The male lead is Misha, wonderfully brought to eccentric and passionately driven life by Kiwi actor Stephen Papps. He plays an art film maker who has come to New Zealand because Russia does not see the cinema with the same eyes as he does.  When he arrives with starring wife Nadia, and they celebrate the luxury of a real bed in a very ordinary motel room, it is a clear suggestion that New Zealand and Russia may not be so far apart in their lack of appreciation of Misha’s art.

As Misha finds his new country as difficult as the old one his confidence goes and along with it, his relationship with Nadia and any progress on his film. Here Sinclair includes a series of suicidal images in which blood is seen running down Misha’s hand and dripping in the water of the same pond as the shots of his beloved Nadia.  It seems unfair to call these studied, but if there are flaws in this film, and there are, it is that occasionally a viewer may feel some of the shots are somewhat self conscious, just as occasionally the dialogue seems stiff and artificially typical rather than the flowing kiwi speak which is so hard to write successfully. A delightful exception to this is the flawlessly natural performance by Stephanie Tauevihi as a neighbour who helps the self destructing Misha back to a kind of normality.

Here, then, is cinema where one can laugh at oddities even if they may be serious, be moved by situations and events which also seem more funny than sad, and enjoy a fascinating exploration of cinema art and people where your own eccentricities are allowed full reign.



Graeme Tuckett reviews Russian Snark on Radio NZ 9-Noon Show

‎”…The only NZ film since Boy I went to see twice”- Graeme Tuckett – great review on Radio NZ …


★★★★- Dominion Post – Saturday June 18th

“…a wee gem…Defiantly eccentric, Russian Snark is good enough to see twice…

Sinclair has turned in a film that made me do something no New Zealand-made feature film has since Boy: The next day, I went and saw it again.

Go and have a look.

” – Graeme Tuckett

Russian Snark (M) (78 min)

Directed by Stephen Sinclair.

Starring Stephen Papps, Elena Stejko.


Russian film-maker Misha and his beautiful wife, Nadia, arrive in Auckland in a lifeboat they have converted into a yacht.

With no money, and not much in the way of job offers, they move into a boarding house run by the kindly Stephanie Tauevihi.

Dissatisfied with her husband’s pig-headed refusal to change his ways, or even find a job, Nadia leaves, and enters a seedy world of stripping and “hostessing”.

It sounds a bit grim, but writer/ director Stephen Sinclair’s first spin behind the camera is anything but. Brief, good natured, defiantly idiosyncratic and eccentric, Russian Snark is a wee gem.

With bugger-all money, but a pack of great actors, a committed and vastly experienced crew, and that lovely, bleakly-comic script in hand, Sinclair has turned in a film that made me do something no New Zealand-made feature film has since Boy: The next day, I went and saw it again.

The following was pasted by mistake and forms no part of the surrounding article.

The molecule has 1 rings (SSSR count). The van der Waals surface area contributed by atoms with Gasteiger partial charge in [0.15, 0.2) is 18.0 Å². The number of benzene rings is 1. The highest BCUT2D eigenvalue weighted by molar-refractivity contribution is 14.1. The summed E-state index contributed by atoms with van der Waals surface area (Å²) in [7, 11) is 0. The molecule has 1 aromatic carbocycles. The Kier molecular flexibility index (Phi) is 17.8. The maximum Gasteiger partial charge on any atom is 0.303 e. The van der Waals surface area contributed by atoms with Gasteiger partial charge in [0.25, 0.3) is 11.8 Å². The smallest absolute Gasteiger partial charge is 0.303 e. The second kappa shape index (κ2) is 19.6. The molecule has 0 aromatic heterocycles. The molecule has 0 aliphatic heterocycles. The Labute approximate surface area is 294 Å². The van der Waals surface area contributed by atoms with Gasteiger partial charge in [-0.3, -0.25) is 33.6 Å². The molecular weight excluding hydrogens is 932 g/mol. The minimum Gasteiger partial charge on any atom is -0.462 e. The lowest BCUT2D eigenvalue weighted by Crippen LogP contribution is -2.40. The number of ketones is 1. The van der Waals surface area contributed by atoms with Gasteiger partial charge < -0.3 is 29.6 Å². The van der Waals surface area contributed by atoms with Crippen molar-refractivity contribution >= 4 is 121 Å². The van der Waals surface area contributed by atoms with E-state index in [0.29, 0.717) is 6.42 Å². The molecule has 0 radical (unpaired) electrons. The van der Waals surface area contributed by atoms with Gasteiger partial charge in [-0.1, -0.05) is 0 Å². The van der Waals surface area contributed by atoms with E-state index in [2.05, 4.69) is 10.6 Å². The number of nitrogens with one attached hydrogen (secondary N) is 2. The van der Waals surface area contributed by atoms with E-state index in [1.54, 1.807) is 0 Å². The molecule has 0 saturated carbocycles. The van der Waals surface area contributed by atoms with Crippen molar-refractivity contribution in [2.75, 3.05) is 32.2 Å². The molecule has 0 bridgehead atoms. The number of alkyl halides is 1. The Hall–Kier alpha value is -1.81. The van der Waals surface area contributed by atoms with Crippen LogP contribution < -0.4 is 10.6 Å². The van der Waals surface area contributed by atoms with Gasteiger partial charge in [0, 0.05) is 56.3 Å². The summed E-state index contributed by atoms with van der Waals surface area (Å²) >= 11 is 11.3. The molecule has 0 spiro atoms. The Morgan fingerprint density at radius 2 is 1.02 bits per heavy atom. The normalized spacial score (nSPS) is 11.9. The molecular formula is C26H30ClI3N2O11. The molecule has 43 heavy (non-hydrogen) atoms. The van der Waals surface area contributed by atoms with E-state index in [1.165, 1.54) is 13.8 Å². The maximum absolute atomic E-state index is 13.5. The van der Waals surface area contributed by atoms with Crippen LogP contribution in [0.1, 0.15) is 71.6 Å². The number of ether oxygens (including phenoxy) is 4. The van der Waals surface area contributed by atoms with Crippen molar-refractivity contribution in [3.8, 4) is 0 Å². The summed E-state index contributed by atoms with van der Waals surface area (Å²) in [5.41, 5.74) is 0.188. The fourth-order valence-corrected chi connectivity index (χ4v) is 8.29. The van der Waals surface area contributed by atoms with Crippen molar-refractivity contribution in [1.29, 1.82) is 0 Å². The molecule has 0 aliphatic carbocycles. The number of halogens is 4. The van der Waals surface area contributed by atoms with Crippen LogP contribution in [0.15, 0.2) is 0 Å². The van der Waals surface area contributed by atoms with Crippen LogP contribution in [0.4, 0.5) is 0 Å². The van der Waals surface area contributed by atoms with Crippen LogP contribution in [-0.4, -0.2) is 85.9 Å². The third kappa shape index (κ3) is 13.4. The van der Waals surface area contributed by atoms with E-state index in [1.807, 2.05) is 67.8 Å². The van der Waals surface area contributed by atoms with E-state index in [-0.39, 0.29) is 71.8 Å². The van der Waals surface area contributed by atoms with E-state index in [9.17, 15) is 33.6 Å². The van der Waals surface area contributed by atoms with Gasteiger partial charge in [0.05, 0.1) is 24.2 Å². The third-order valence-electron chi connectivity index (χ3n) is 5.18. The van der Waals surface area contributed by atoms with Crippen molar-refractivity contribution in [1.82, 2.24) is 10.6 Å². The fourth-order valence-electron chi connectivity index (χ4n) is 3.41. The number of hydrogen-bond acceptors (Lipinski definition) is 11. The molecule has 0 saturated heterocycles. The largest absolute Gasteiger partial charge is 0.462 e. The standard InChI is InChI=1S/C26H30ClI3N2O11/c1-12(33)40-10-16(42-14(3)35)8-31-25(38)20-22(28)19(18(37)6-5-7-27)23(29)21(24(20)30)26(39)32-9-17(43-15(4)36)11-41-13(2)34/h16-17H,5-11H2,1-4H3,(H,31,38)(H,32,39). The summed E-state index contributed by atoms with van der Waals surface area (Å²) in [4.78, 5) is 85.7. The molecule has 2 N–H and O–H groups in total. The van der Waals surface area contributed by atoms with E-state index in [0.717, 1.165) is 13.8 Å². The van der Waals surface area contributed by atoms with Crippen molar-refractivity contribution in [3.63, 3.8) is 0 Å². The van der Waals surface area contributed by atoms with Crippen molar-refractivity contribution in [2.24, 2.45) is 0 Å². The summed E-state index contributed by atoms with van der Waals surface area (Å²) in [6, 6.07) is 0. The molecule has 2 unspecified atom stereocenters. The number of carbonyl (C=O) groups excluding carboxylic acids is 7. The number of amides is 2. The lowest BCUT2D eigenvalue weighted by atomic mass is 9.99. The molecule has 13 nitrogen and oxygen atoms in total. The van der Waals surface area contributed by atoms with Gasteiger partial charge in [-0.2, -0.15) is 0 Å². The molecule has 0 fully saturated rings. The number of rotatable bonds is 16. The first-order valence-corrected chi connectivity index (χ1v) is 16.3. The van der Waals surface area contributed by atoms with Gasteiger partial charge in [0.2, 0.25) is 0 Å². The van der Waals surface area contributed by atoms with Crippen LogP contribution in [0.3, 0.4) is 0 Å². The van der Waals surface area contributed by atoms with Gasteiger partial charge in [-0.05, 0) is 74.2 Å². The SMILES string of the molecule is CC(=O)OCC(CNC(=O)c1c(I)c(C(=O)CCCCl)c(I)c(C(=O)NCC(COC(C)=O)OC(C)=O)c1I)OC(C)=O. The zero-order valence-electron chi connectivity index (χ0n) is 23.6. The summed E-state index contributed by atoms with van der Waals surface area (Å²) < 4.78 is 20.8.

Go and have a look.

– The Dominion Post

Otago Daily Times Review – by Mark Orton ★★★

FILM REVIEW: ‘Russian Snark’

Sat, 18 Jun 2011


> Russian Snark
3 stars (out of 5)Director: Stephen Sinclair
Cast: Stephen Papps, Elena Stejko, Stephanie Tauevihi, Peter Rowley
Rating: (M)
Shot on location in Auckland with a cast featuring a few familiar faces, Russian Snark is a film that doesn’t lend itself to easy categorisation or critique. Perhaps this has something to do with using Russian immigrants to ask questions about our cultural identity, but Stephen Sinclair’s script barely strays into that territory either.

Rather, from the moment when Misha (Stephen Papps) and Nadia (Elena Stejko) pull up in their motorised lifeboat, the film embarks on a quest to understand what it is to create art, be driven by art and eventually destroyed by it. When Misha states that as an artist he has to no time for conventional narrative, it is hardly likely thatRussian Snark will have one either.

Russian Snark could just as easily have been conceived from a quick-fire creative writing assignment to take the true story of a Russian couple who floated to New Zealand, and follow it to some form of conclusion.

Misha is an eccentric film-maker obsessed with completing a conceptual piece involving still nudes in outdoor settings. As the stress of completing the project starts to wear on Nadia, Misha spectacularly manages to lose both her, and his mind.

Drier than a mouthful of Weetbix, Russian Snark has oodles of wry pathos. Aided by some classy cinematography and a look that belies its modest budget, Stephen Sinclair’s daring concept will be lauded by fans of cult cinema, but is likely to be a little too obscure for the great unwashed.

Best thing:
The dynamic between Papps and Stejko.

Worst thing: Clunky story beats.

See it with: Industrial-strength Russian vodka.

Published June 18th, 2011 at 9:46 am

Stephen Sinclair – Dilemmas of an Artist

Herald Film Reviewer Peter Calder talks about art and film with Russian Snark writer/director Stephen Sinclair